PURPOSE: Previous studies have shown that RT-driven weaning protocols are associated with improved patient outcomes. The effect of RT: patient ratio and organizational factors on respiratory care resource utilization is unknown. We describe the impact of a multi-component intervention, including a decrease in RT: patient ratio (from 1:14 to 1:10), improved RT orientation and education, and formation of a core staffing model on RT service utilization, including spontaneous breathing trials (SBTs) and catheter- and bronchoscopically-obtained lower respiratory cultures (BALs).
METHODS: We conducted a single center, quasi-experimental study comparing 651 patients with single and first admissions between 4/19/05 and 4/18/06 before the RT services reorganization with 1073 patients with single and first admissions between 9/16/07 and 9/4/08. Baseline characteristics of both groups were compared. We measured and compared SBTs, non-invasive ventilation (NIV) days, nebulizer treatments, BAL use, nasal washings for respiratory viruses, chest physiotherapy (PT), and endotracheal tube (ETT) care.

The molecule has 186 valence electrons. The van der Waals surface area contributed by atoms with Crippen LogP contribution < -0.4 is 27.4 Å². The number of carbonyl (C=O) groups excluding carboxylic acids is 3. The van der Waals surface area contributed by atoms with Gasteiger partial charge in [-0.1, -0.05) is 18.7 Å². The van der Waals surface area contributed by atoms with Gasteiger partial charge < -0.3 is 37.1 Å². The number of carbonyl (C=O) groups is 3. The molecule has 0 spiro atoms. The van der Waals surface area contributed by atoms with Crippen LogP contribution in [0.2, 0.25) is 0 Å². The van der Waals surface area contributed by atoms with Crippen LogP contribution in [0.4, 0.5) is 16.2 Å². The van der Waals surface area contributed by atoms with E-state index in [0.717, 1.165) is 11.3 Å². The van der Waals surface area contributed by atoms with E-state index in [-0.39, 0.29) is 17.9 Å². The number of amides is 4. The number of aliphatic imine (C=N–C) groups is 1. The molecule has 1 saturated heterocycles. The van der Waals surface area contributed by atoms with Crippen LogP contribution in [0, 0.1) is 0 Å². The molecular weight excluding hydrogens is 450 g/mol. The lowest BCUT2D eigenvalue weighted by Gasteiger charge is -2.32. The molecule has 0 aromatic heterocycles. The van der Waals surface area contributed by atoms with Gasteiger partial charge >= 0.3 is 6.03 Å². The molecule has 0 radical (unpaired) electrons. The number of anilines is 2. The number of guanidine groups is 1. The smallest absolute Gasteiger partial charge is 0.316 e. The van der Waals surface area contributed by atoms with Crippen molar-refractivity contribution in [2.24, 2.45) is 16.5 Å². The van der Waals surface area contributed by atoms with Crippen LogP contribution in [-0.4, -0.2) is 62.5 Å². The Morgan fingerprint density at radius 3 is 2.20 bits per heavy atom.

RESULTS: Patients in the two groups were similar in terms of age (54.7±15.3 vs 55.5±15.8, p=0.43), comorbidity as measured by Charlson score (2.7±2.6 vs 2.9±2.7, p=0.96), acuity of illness as measured by the Case Mix Index (CMI) (4.3±4.9 vs 4.5±4.6, p=0.54) and incidence of respiratory diseases (24.2% vs 25.1%, p=0.61). MICU mortality (30.7% vs 29.3%, p=0.67) and ventilator days (6.4±7.0 vs 7.1±8.9, p=0.20) were similar. There was an increase in SBTs per mechanically vented patient day (0.0±0.1 vs 0.5±0.5, p<0.001), catheter-directed BAL (0.0±0.1 vs 0.1±0.1 p<0.001), chest PT (0.1±0.5 vs 0.4±1.6, p<0.001), nasal washings (0.0±0.1 vs 0.1±0.6, p<0.001), ETT care (0.1±0.2 vs 0.3±0.4, p<0.001), nebulizer use (3.1±4.0 vs 4.0±6.5, p=0.02), and NIV (0.1±0.2 vs 0.1±0.4, p=0.008).
CONCLUSION: A multi-component intervention, including a decrease in patient: RT ratio, improved RT orientation and establishment of a core staffing model, resulted in increased respiratory resource utilization.
CLINICAL IMPLICATIONS: Organizational changes may increase RT utilization and increase the proportion of patients receiving best-care practice.
DISCLOSURE: Ann Parker, No Financial Disclosure Information; No Product/Research Disclosure Information